China to launch lunar navigation and communication test satellites

HELSINKI – China is preparing to launch a pair of lunar test technology satellites for a planned suite of satellites to explore the moon.

The Tiandu-1 and Tiandu-2 satellites will be launched alongside Queqiao-2, a lunar communications relay satellite that will support the upcoming Chang'e Lunar Far Sight and South Pole missions.

Tiandu-1 and 2 will form and fly in lunar orbit and conduct tests for navigation and communication technology verification. Tests include satellite-to-ground laser ranging and intersatellite microwave ranging methods.

The purpose of the Tiandu satellites is to inform the design of China's proposed Queqiao lunar navigation and communications constellation. The system will provide support services for lunar surface operations. Robotic and crewed operations on the Moon, particularly at the Moon's south pole—an area of ​​intense interest—or the far side of the Moon have limits to line-of-sight communications.

Lunar constellations including positioning, navigation and timing services are also planned by Lockheed Martin and the European Space Agency. These systems will face challenges including connecting to ground stations on Earth and the lunar surface, integrating navigation and communications, maintaining links between satellites, and the harsh solar radiation environment.

However, early visions of China's Kyukyo constellation envisioned a vast spacecraft system stationed at ecospace and Earth-Moon Lagrange points, then expanding to form interplanetary stations.

The initial Tiandu tests are part of building infrastructure to support the China-led International Lunar Research Station (ILRS). That plan aims to establish a lunar base in the 2030s and DSEL is active in attracting international partners. China also plans to put a pair of astronauts on the moon before 2030.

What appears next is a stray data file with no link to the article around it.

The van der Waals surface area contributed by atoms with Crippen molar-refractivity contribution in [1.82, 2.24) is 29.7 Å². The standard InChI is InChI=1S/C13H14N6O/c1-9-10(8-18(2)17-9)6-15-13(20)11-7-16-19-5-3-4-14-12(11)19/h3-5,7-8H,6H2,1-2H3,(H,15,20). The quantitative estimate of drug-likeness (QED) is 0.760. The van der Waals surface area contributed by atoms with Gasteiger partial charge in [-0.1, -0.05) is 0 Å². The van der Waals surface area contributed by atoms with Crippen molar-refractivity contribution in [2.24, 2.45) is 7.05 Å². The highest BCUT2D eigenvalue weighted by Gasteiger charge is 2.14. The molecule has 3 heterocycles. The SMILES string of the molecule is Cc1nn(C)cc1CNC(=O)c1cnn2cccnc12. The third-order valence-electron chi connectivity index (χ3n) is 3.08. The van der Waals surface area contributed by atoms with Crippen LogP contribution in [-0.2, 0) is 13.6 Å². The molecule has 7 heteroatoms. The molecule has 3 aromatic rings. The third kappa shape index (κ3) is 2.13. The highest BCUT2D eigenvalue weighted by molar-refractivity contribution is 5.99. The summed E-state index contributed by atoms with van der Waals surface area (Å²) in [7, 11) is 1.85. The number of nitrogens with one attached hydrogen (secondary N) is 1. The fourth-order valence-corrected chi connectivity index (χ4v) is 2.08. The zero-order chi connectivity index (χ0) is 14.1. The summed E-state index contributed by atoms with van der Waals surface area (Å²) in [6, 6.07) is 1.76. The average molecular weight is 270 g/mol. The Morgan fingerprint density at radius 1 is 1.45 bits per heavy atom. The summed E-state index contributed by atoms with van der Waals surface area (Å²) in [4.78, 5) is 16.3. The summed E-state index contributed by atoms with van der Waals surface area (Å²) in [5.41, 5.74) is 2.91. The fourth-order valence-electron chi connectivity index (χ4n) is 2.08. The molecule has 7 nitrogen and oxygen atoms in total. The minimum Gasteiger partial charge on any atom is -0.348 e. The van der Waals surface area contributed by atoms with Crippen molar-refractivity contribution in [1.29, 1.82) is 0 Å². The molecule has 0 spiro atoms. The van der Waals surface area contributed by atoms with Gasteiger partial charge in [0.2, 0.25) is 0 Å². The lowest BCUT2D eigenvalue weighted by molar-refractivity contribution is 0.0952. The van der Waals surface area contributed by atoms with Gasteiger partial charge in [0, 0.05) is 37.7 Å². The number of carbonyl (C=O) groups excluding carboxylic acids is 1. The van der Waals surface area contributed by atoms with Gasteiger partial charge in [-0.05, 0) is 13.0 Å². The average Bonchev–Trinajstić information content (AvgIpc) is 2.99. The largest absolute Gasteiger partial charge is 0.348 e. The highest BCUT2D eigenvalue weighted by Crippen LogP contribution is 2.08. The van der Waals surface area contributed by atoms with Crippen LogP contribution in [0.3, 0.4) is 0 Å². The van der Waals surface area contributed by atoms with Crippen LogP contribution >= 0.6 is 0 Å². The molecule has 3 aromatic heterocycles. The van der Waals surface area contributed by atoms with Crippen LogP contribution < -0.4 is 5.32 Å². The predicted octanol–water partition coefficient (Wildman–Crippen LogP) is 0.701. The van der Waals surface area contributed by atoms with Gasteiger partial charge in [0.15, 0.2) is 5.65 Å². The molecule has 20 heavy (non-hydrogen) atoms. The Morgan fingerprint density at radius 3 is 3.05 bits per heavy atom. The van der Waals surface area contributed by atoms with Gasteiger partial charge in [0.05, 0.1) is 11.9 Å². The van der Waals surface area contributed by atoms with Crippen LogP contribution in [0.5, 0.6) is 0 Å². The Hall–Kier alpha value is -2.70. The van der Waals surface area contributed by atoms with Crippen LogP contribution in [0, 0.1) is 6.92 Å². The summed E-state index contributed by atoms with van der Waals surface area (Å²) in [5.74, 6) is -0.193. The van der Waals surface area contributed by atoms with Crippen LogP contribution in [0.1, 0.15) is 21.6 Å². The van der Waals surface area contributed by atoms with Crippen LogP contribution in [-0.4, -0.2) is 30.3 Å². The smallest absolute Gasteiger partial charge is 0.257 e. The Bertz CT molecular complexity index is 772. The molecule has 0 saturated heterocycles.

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Establishing lunar infrastructure will give its developer an opportunity to increase its space cooperation opportunities, soft power and space leadership.

Last year a senior Chinese space official called for plans to upgrade lunar infrastructure to be accelerated or lose a once-in-a-lifetime opportunity.

Lunar infrastructure, lunar payloads

China has begun developing its lunar infrastructure. The country already has an aging satellite orbiting the Earth-Moon Lagrange Point 2, tens of thousands of kilometers beyond the Moon. The 2018 mission supported the Chang'e-4 lunar lander and rover mission.

The new, larger Queqiao-2 mission will operate in a frozen, elliptical orbit to support the Chang'e-4, 6, 7 and 8 missions. Tiandu satellites will be the precursor to a larger system.

The 61-kg Tiandu-1 Ga dual-band integrated communications payload consists of a laser retroreflector, space router and other payloads. Tiandu-2 carries a communications payload of 15 kg.

Queqiao-2 and, separately, the Tiandu pair arrived in Wenchang in recent days. The multi-spacecraft Chang'e-6 probe was launched in early January. The latter will be launched on a Long March 5 rocket.

Chinese state media reported that the Queqiao-2 and Tiandu sats will be launched in the first half of the year. However, it will be launched in February or March by a Long March 8 rocket from the coastal Wenchang spacecraft. This will allow time to operate Queqiao-2 before the start of the Chang'e-6 lunar far-side return mission in May.

Tiandu satellites will enter translunar orbit with Queqiao-2. To enter a large, elliptical lunar orbit, they will perform a braking maneuver close to the moon, said Chen Xiao, chief commander of the Tiandu navigation technology test satellite at China's Deep Space Laboratory (DSEL). Xinhua.

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A satellite launched last weekend may also be carrying a satellite designed to test connectivity between Tiandu satellites and Low Earth Orbit (LEO). The DRO-L satellite was developed by IAMCAS under the Chinese Academy of Sciences (CAS). CAS scientists published last year Paper Requirements for satellite-to-satellite tracking between satellites in LEO and deep retrograde orbit (DRO).

The Tiandu satellites, also known as Tiandu in Chinese, were the first satellites developed by DSEL. DSEL was established under the China National Space Administration (CNSA) in 2022 to support China's lunar and deep space exploration programs. DSEL in Diplomacy for ILRS

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